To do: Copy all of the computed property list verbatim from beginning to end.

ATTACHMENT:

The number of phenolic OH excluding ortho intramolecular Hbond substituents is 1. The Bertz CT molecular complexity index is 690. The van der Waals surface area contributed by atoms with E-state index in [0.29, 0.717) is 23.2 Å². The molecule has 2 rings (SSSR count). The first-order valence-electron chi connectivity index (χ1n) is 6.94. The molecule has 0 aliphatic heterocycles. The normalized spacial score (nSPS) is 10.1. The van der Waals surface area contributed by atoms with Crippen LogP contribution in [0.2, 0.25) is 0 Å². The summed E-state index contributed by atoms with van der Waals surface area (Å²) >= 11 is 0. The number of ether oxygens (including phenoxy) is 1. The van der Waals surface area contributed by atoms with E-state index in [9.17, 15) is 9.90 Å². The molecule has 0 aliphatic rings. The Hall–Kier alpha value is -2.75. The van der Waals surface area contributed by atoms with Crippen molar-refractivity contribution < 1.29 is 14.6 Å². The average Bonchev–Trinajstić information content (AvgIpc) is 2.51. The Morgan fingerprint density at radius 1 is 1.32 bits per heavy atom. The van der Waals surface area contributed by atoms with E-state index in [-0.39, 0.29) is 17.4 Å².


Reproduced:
The number of phenolic OH excluding ortho intramolecular Hbond substituents is 1. The Bertz CT molecular complexity index is 690. The van der Waals surface area contributed by atoms with E-state index in [0.29, 0.717) is 23.2 Å². The molecule has 2 rings (SSSR count). The first-order valence-electron chi connectivity index (χ1n) is 6.94. The molecule has 0 aliphatic heterocycles. The normalized spacial score (nSPS) is 10.1. The van der Waals surface area contributed by atoms with Crippen LogP contribution in [0.2, 0.25) is 0 Å². The summed E-state index contributed by atoms with van der Waals surface area (Å²) >= 11 is 0. The number of ether oxygens (including phenoxy) is 1. The van der Waals surface area contributed by atoms with E-state index in [9.17, 15) is 9.90 Å². The molecule has 0 aliphatic rings. The Hall–Kier alpha value is -2.75. The van der Waals surface area contributed by atoms with Crippen molar-refractivity contribution < 1.29 is 14.6 Å². The average Bonchev–Trinajstić information content (AvgIpc) is 2.51. The Morgan fingerprint density at radius 1 is 1.32 bits per heavy atom. The van der Waals surface area contributed by atoms with E-state index in [-0.39, 0.29) is 17.4 Å².